The vineyards of Madiran are hidden away in the foothills of the Pyrenees in Gascony. They stretch along four jagged ridges that creep northwards from the mountains towards Bordeaux like a skeletal hand.
This is where the locals try to tame the Tannat. It’s a furiously energetic grape variety, so the winemakers need to hack back the vines mercilessly in an attempt to control them. Bottles labelled ‘Tradition’ are generously blended with Cabernet Sauvignon, Cabernet Franc or Fer Servadou to create powerful yet fruity wines made to be gobbled up whilst young and lively.
The more Tannat in the blend, the more intense and uncompromising the wine. Its name gives a clue to its nature; Tannat imbues its wines with prodigious levels of tannin, the substance that gives body and texture to red wines. The best examples back up this bulk with rapier-like acidity, and top it off with a splatter of blackberry juice. Drinking it young is like fighting a werewolf.
They also make a small amount of sturdy white wine, mostly from the little known but highly characterful Gros Manseng, Petit Manseng and Petit Courbu grapes. Rather than simply calling it Madiran Blanc, it’s known under the altogether more mysterious ‘Pacherenc du Vic-Bilh’. Whether it’s sweet or dry should be clear from the label – both can be excellent.
When young, Madiran deserves its fearsome reputation and the wines can be a thrill to tackle. The best option is to pit them against rich, flavoursome dishes like roast duck or grilled red meats. But they mellow with age, and the best take on incredible depth and complexity with time. Buy a wooden case in a good vintage, then lock it in a cellar for a decade until it’s ready; you’ll be pleased you did. It might be worth hammering in some extra nails to the lid to keep it safely closed in the meantime. Just in case…
Reserve des Tuguets 2010 (Tesco, £11.99)
Earthy, brambly fruits with a touch of liquorice. Relatively friendly tannins, so a gentle introduction to the style. Buy when on promotion.
Château Viella ‘Prestige’ 2010 (Judith Hardy Wines, £15.00)
Vibrant acidity, a slick of ripe tannin and intense damson fruit flavour all in balance to create a rampantly delicious and wild Madiran.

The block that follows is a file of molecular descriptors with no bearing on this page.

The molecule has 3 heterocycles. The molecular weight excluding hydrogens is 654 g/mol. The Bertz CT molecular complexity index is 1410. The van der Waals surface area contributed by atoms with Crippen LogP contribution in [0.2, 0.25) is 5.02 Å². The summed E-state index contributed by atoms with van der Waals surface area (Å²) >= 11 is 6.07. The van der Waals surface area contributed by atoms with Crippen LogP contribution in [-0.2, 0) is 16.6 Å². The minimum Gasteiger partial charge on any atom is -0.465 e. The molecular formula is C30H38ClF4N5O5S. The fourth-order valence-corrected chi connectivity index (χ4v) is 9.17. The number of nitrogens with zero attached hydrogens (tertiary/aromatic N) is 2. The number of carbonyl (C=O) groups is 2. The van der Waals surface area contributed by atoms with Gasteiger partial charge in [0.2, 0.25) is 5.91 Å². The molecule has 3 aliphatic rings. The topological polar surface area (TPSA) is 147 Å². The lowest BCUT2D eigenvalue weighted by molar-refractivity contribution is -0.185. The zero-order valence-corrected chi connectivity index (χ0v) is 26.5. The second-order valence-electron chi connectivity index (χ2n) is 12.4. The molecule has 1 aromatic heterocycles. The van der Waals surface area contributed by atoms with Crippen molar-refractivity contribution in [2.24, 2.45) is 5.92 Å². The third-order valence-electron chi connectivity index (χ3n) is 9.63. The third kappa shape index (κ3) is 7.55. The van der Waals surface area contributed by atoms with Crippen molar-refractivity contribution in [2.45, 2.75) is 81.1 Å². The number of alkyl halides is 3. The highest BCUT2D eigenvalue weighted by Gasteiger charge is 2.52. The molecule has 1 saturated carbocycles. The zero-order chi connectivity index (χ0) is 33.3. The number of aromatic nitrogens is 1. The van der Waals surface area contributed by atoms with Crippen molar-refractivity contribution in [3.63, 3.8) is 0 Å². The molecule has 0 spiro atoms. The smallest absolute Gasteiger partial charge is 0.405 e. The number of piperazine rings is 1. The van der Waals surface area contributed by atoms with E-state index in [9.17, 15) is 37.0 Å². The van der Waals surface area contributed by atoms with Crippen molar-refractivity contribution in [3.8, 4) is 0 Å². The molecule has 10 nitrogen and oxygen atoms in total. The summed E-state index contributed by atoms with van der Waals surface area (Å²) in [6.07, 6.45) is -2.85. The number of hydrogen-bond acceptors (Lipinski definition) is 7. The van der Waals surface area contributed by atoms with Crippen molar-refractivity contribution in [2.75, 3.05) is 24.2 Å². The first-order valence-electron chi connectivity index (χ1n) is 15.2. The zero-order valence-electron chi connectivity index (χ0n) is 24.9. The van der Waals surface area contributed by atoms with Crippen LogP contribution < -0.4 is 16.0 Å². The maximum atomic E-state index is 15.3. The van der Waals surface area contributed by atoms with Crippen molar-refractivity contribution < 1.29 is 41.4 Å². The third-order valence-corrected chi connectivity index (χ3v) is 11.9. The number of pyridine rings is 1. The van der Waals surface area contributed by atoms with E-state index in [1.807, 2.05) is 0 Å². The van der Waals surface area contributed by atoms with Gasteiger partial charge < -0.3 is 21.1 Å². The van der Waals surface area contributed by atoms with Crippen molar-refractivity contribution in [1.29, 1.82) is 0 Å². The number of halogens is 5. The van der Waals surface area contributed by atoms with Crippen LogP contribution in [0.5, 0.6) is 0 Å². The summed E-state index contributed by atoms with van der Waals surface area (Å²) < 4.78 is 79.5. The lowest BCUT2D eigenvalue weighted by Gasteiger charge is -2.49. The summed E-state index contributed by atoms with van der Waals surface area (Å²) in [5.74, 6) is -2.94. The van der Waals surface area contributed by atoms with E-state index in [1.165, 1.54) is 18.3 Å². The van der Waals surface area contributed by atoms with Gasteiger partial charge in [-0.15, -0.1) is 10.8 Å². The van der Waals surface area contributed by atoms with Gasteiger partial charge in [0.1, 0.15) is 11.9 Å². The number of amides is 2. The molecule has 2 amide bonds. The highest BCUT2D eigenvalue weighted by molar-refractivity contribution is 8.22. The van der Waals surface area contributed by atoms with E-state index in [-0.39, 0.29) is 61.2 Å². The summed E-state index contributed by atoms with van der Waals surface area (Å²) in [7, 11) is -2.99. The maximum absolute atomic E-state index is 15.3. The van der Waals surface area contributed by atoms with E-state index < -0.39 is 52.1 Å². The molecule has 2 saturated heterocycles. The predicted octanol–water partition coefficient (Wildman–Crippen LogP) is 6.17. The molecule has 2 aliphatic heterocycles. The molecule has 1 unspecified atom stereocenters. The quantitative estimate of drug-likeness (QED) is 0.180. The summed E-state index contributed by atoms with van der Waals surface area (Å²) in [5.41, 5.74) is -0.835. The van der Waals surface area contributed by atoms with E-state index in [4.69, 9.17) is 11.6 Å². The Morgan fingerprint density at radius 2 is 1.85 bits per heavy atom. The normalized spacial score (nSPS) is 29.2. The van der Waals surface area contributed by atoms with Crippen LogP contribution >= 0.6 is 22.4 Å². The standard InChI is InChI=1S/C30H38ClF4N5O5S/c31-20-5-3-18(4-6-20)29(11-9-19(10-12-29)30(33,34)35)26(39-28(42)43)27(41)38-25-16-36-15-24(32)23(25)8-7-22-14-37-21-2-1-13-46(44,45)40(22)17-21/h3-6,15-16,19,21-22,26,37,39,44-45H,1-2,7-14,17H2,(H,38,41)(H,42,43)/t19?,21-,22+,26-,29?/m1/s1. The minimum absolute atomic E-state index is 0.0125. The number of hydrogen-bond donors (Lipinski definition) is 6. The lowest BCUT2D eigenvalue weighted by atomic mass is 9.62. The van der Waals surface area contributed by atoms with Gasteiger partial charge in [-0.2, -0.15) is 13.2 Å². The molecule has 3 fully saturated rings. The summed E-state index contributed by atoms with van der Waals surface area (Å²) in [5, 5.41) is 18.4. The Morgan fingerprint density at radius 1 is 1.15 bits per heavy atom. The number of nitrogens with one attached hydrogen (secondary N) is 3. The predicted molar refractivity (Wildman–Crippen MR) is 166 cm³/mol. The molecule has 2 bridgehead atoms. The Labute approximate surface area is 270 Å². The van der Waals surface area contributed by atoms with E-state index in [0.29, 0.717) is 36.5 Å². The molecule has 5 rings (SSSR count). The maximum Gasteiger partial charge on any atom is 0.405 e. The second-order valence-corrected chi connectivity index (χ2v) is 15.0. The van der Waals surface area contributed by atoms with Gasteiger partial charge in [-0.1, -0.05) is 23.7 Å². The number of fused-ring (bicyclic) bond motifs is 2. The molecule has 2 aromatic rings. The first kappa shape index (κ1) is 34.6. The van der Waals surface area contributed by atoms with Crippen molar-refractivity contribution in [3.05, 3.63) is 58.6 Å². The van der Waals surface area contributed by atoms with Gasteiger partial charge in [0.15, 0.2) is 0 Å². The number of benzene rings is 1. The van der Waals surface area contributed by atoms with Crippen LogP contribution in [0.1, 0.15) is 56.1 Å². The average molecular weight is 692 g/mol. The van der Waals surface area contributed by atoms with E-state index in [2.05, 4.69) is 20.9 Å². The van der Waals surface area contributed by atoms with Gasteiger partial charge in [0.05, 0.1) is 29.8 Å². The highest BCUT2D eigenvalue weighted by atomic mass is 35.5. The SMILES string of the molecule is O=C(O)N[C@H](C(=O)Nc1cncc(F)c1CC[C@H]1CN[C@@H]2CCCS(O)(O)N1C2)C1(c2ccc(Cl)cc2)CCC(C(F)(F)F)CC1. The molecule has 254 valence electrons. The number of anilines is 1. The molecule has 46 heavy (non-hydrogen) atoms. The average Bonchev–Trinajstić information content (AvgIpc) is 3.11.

Château Montus 2007 (The Wine Society, £19.00)
Bright, perfumed black berry fruit aromas belie the concentrated mass of flavour in the glass. Very long and powerful, but polished and refined. Montus is an estate of indisputable greatness.
First published in Living France magazine.
Shortlisted for the Born Digital Wine Awards 2016 Best Editorial/Opinon Wine Writing
Shortlisted for Fortnum & Mason Food and Drink Awards 2016 Online Drink Writer
Shortlisted for The Louis Roederer International Wine Writers' Awards 2015 Online Communicator
Runner Up in the Born Digital Wine Awards 2015 Best Editorial/Opinon Wine Writing
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Shortlisted for International Wine & Spirit Competition 2012 Blogger of the Year
Matt Walls first got into wine working in an off-licence in Brighton. He has since worked for Bollinger Champagne and helped manage and buy wines for The Sampler, one of London's best wine shops. He now spends half his time writing about wine and the other half collaborating on various wine-related projects. His first book, Drink Me!, was recently published by Quadrille and has sold over 10,000 copies.
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I'm lucky enough to judge on the Sherry panel at the Decanter World Wine Awards each year and this tastes like gold medal material to me. Smoky spices jump out of the glass along with liquorice, polished wood and smoked almonds. It's beautifully fragrant, harmonious and absolutely classic. Medium-bodied with burnished acidity and a lingering, dry, saline finish. £26.58 (from thedrinkshop.com) might seem like a lot for a bottle of sherry, but it’s a full 75cl, it’s hugely concentrated and will easily last for a month in your fridge. Do yourself a favour and get a bottle in for Christmas.
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